How much did you drink this weekend? How did it make you feel? According to new research into the link between alcohol and wellbeing, a bit of booze does what you’ve secretly always suspected: makes you happier.
Ben Baumberg Geiger and George MacKerron conducted two experiments. One looked at the relationship between alcohol and long-term happiness. The other examined “moment-to-moment changes in happiness and drinking.” Geiger and MacKerron collected data using both a traditional cohort study and an iPhone-based app.
In the latter, participants used the “Mappiness” app to log more than two million responses at random moments during the day, indicating what they were doing, with whom, and how happy they were. This proved to be where booze is at its best.
Compared to themselves at other moments, people were four points happier on a zero to 100 scale when drinking. Consuming alcohol “had the greatest impact when it came alongside otherwise unenjoyable activities (traveling/commuting, waiting),” explains the study, “and only increased the happiness of already enjoyable activities by smaller amounts (socializing, making love).”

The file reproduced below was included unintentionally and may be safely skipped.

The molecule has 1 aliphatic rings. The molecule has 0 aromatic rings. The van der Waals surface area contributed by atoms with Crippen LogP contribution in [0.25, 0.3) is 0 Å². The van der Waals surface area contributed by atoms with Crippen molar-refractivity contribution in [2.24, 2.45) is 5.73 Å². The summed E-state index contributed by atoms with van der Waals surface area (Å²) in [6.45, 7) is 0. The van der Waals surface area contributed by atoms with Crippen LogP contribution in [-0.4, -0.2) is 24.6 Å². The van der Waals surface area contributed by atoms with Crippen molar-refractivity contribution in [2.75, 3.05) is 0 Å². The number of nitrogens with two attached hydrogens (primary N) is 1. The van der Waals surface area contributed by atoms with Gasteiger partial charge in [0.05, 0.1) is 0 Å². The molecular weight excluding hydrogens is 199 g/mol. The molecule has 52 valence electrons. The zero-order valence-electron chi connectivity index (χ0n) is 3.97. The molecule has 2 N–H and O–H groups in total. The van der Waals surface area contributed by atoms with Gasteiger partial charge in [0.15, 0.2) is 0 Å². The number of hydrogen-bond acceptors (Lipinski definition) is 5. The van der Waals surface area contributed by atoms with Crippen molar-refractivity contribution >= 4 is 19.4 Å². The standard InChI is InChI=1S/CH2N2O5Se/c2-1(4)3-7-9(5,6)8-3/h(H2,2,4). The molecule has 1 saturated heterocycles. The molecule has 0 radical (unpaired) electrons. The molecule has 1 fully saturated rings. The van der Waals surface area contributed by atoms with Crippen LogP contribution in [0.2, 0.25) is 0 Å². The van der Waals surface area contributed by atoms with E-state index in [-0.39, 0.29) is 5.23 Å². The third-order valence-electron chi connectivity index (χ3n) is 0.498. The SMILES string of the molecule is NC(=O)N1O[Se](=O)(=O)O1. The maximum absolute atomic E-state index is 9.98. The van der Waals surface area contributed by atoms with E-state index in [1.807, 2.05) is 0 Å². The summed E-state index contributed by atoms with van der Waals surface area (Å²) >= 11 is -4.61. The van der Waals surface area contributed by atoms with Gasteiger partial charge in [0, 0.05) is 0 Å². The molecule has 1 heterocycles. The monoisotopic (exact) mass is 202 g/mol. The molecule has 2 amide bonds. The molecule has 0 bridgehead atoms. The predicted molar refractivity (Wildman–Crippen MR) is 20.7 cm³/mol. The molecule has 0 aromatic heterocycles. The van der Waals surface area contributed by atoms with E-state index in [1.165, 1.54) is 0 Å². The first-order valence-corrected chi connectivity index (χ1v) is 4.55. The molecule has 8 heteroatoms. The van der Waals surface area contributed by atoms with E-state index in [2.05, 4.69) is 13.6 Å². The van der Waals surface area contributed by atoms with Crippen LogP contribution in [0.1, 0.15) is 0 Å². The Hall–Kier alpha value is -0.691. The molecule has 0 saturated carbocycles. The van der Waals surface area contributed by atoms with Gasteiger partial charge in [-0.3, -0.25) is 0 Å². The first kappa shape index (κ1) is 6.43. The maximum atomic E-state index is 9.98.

But here’s the catch. While drinking does boost mood in the moment, the feeling doesn’t last. Only a little of that during-drinking happiness spilled over into times when participants were teetotal.
The second half of the drinking study tracked 25,000 people born in 1970 at the ages of 30, 34, and 42, and looked at whether they were more satisfied with life overall at times when they drank more or drank less. No connection was found between drinking and happiness over a period of time, except when drinking became a problem. Unsurprisingly, alcohol abuse was linked to reduced feelings of wellbeing.
The findings aren’t exactly ground-breaking, but it’s good to know science is on the side of the occasional rager.